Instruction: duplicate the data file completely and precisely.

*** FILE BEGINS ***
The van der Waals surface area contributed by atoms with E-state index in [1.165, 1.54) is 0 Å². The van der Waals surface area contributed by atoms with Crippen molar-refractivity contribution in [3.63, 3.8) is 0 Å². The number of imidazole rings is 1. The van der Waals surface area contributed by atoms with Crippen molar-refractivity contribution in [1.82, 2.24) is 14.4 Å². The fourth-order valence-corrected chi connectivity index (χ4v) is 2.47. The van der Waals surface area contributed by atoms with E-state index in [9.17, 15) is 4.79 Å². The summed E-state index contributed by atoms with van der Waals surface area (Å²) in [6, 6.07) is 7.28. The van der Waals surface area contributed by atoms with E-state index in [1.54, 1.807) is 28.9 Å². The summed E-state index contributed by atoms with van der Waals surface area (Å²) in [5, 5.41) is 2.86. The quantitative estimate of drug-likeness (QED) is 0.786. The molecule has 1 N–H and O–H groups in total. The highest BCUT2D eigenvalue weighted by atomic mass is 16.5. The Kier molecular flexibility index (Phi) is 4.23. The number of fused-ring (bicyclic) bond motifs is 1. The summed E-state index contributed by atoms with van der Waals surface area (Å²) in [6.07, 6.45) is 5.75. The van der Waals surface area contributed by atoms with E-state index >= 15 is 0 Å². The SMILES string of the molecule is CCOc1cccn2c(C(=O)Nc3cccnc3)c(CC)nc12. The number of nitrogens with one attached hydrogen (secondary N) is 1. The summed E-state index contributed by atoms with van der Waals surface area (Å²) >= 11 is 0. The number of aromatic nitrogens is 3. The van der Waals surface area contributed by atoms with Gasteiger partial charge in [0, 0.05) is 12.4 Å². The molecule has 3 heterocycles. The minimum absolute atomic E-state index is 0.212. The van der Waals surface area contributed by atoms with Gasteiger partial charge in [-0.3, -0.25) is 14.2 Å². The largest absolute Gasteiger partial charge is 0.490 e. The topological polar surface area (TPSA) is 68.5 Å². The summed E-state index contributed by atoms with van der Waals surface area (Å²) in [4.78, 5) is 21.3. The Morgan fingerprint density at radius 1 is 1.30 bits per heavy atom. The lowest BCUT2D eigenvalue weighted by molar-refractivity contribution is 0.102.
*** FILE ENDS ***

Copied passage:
The van der Waals surface area contributed by atoms with E-state index in [1.165, 1.54) is 0 Å². The van der Waals surface area contributed by atoms with Crippen molar-refractivity contribution in [3.63, 3.8) is 0 Å². The number of imidazole rings is 1. The van der Waals surface area contributed by atoms with Crippen molar-refractivity contribution in [1.82, 2.24) is 14.4 Å². The fourth-order valence-corrected chi connectivity index (χ4v) is 2.47. The van der Waals surface area contributed by atoms with E-state index in [9.17, 15) is 4.79 Å². The summed E-state index contributed by atoms with van der Waals surface area (Å²) in [6, 6.07) is 7.28. The van der Waals surface area contributed by atoms with E-state index in [1.54, 1.807) is 28.9 Å². The summed E-state index contributed by atoms with van der Waals surface area (Å²) in [5, 5.41) is 2.86. The quantitative estimate of drug-likeness (QED) is 0.786. The molecule has 1 N–H and O–H groups in total. The highest BCUT2D eigenvalue weighted by atomic mass is 16.5. The Kier molecular flexibility index (Phi) is 4.23. The number of fused-ring (bicyclic) bond motifs is 1. The summed E-state index contributed by atoms with van der Waals surface area (Å²) in [6.07, 6.45) is 5.75. The van der Waals surface area contributed by atoms with E-state index >= 15 is 0 Å². The SMILES string of the molecule is CCOc1cccn2c(C(=O)Nc3cccnc3)c(CC)nc12. The number of nitrogens with one attached hydrogen (secondary N) is 1. The summed E-state index contributed by atoms with van der Waals surface area (Å²) >= 11 is 0. The number of aromatic nitrogens is 3. The van der Waals surface area contributed by atoms with Gasteiger partial charge in [0, 0.05) is 12.4 Å². The molecule has 3 heterocycles. The minimum absolute atomic E-state index is 0.212. The van der Waals surface area contributed by atoms with Gasteiger partial charge in [-0.3, -0.25) is 14.2 Å². The largest absolute Gasteiger partial charge is 0.490 e. The topological polar surface area (TPSA) is 68.5 Å². The summed E-state index contributed by atoms with van der Waals surface area (Å²) in [4.78, 5) is 21.3. The Morgan fingerprint density at radius 1 is 1.30 bits per heavy atom. The lowest BCUT2D eigenvalue weighted by molar-refractivity contribution is 0.102.